Prostate Cancer

What is prostate?

The prostate is a small gland, the size of a small walnut that sits at the base of the bladder surrounding the urethra (the tube that takes the urine from the bladder through the penis). It is part of the male reproductive tract and produces fluid that contributes to the semen and nourishes the sperms. Women do not have prostate.

How common is prostate cancer?

In the West, approximately 1 in 15 men are diagnosed with prostate cancer.It has overtaken lung cancer in the past decade to become the most common cancer in men. In India, there are no reliable estimates nor is there any government data that is current.

Standard teaching is that prostate cancer is not that prevalent in the Asian population due to their dietary habits, which is supposed to be protective against prostate cancer.

My experience since my return to India has not confirmed this. It is my belief that the previous estimates of prostate cancer in India as reported in the world literature are gross underestimates – due, I suspect to a combination of under-reporting and lack of testing.

Can prostate cancer affect men in any age group?

Prostate cancer is essentially a disease of aging. Autopsy studies show that cancer of the prostate is quite prevalent even in young men. However, about 50% of men over the age of 50 and 80% of men over the age of 80 harbour some amount of cancer in their prostates. But, more importantly, in the majority of men it remains dormant (ie does not cause any symptoms). Therefore, one is more likely to die WITH prostate cancer than FROM it. The challenge, however, remains in identifying those men in whom the cancer is likely to cause trouble during their lifetime.

What are the causes and risk factors for prostate cancer?

It is not clearly known what actually causes prostate cancer, but several risk factors have been identified:
Age: the risk of finding prostate cancer increases with age. It is rare in men under the age of 50.
Family history: the chance of finding cancer of the prostate increases if there is a family history (father, grandfather, brother or uncle). This risk is significant, especially if cancer in the relative was diagnosed before the age of 60 or more than one person has prostate cancer.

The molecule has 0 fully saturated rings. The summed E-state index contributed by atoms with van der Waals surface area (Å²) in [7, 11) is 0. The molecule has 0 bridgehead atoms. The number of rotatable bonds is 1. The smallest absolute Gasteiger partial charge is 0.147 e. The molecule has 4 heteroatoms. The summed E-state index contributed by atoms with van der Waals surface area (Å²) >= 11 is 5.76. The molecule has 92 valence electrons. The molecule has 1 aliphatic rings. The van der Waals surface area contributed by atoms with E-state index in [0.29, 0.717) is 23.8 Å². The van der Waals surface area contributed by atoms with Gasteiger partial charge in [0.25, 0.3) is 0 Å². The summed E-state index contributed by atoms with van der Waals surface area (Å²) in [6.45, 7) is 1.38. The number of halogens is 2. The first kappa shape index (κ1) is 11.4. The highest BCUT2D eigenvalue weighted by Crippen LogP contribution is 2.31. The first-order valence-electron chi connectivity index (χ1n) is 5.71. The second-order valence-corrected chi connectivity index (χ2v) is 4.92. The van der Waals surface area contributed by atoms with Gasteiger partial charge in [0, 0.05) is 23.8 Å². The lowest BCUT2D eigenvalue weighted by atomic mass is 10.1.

Ethnicity: African-American / Afro-Caribbean men are at increased risk.
Diet: There is evidence to suggest that a diet rich in animal protein and dairy products may increase the risk. It is my personal belief though that the interactions are too complex to make any easy conclusions. It is only common sense to maintain a good intake of fresh fruits and vegetables as part of a balanced diet.

What are the symptoms of prostate cancer?

Cancer that is contained within the prostate gland is referred to as early prostate cancer (EPC). EPC is very slow growing and will take many years before it is likely to cause symptoms. Since the symptoms are related to enlargement of the gland, it will cause symptoms that are exactly like those caused by benign enlargement of the prostate (see PROSTATE-LUTS-BPH – pt guide). Some of these are:

Urinary frequency / urgency
Waking up quite frequently at night to pass urine (nocturia)
Poor urinary stream
Burning or difficulty when passing urine
A sensation of incomplete bladder emptying
Inability to pass urine
Blood in the urine
Blood mixed with semen

If you have these symptoms, it is likely that you have benign enlargement of your prostate, but it is best to check with your urologist to rule out the presence of clinical prostate cancer.

In advanced or metastatic prostate cancer, it has a tendency to spread to bones, commonly the spine, pelvis, thigh bone and ribs. Pain in these regions can be the presenting symptom in some men.

In locally advanced prostate cancer, the ureters (the tubes that bring the urine from the kidneys to the bladder) can be obstructed by the tumour and cause kidney failure.